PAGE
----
Think Freely Media presents Common Sense with Paul Jacob

Could America’s obsession with intellectual property be getting out of hand?

Congress has extended copyright protection for existing and old works as well as future works . . . which looks more like giveaways to major corporations than anything else. You know, like Disney, whose lawyers dread the day Mickey Mouse ever hits the public domain.

Now that patents have been taken out on “business procedures” and even strings of DNA, it seems that almost anything is up for grabs.

The easiest intellectual property to defend is the trademark, since unique identifiers are so important for both commerce and law. But even here there’s a lot of weirdness going on.

Take the recent lawsuit by In-N-Out Burgers against Grab-N-Go Burgers. The west coast outfit thinks the east coast outfit has, well, stolen its look. The Huffington Post calls it “copyright infringement,” but, in the first report I read, “the suit alleges that Grab-N-Go’s name and color schemes mirror In-N-Out’s signature style,” which sounds more like trademark. But the suit also mentions menu similarities.

Well, the names are similar, and the logos do resemble each other. But they seem quite distinct, and I would have thought common sense would judge Grab-N-Go as merely emulating In-N-Out, not infringing on rights. Businesses copy each other all the time. That’s capitalism.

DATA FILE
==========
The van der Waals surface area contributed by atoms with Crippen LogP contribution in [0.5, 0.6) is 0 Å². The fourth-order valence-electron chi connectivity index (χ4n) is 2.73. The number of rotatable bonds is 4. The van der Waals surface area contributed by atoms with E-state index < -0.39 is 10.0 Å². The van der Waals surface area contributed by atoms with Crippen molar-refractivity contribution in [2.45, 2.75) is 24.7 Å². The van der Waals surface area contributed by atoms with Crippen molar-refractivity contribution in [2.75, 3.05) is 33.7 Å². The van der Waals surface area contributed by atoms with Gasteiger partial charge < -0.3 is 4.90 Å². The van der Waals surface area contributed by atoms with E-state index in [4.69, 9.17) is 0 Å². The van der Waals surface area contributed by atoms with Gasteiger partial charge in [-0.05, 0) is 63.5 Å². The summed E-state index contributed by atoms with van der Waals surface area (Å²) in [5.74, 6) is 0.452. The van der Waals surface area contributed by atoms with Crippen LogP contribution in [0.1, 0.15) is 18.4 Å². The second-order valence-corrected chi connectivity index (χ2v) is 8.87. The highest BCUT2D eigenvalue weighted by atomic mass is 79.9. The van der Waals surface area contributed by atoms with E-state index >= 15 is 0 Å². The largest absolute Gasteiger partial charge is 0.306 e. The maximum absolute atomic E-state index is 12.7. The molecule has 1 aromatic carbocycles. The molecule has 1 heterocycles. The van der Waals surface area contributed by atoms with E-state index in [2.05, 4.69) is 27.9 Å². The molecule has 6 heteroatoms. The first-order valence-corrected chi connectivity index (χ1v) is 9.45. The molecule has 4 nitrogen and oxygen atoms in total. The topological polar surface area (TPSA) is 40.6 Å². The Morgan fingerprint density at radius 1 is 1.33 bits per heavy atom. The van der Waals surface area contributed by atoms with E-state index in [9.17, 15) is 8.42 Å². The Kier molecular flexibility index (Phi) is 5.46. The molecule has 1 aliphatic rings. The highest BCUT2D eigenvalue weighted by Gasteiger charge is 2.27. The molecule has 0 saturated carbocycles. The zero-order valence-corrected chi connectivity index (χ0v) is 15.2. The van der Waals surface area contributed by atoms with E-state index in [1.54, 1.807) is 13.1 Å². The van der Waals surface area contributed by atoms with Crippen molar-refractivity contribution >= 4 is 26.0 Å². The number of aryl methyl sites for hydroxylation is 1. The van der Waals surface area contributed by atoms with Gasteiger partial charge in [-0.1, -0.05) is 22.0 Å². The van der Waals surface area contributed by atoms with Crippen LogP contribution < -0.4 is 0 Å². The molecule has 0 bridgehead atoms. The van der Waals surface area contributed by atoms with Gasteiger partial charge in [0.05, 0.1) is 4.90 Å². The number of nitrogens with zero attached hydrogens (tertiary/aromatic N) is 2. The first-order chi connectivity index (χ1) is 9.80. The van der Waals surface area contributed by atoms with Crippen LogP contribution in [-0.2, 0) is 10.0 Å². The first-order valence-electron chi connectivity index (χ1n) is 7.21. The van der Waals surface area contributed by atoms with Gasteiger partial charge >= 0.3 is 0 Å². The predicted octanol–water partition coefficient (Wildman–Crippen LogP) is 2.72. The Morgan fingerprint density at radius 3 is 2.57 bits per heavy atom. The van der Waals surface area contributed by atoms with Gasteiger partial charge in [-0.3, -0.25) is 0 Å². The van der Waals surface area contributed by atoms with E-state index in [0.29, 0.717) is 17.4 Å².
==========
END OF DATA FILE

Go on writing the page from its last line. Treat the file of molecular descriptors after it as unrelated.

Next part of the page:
It’s even Aristotelian. Keyword: mimesis.

Even innovation is never ex nihilo creation. It’s copying plus modification.

It’s why I call this commentary “Common Sense” and not “Xbligigroobi Blubqui.”

This is Common Sense. I’m Paul Jacob.

By: Redactor

2 Comments

  1. Michael Siekmann says:

    This reminds of the lawsuit initiated by ” Radio Shack ” against “Auto Shack ” now Auto Zone. It could have benefited both but now Radio Shack is the poorer for it and Auto Zone is probable happy they have no association .

  2. Drik says:

    Mickey Mouse belongs to Disney forever, and books and music stay, while the pharma companies have a set amount of time to keep their company afloat and to find something else when their patent expires.
    Seems like a semantic differernce for the same thing. Prozac suddenly belongs to anyone with a warehouse who can measure chemicals, while a song belongs to one person/corporation for as long as they care to file.

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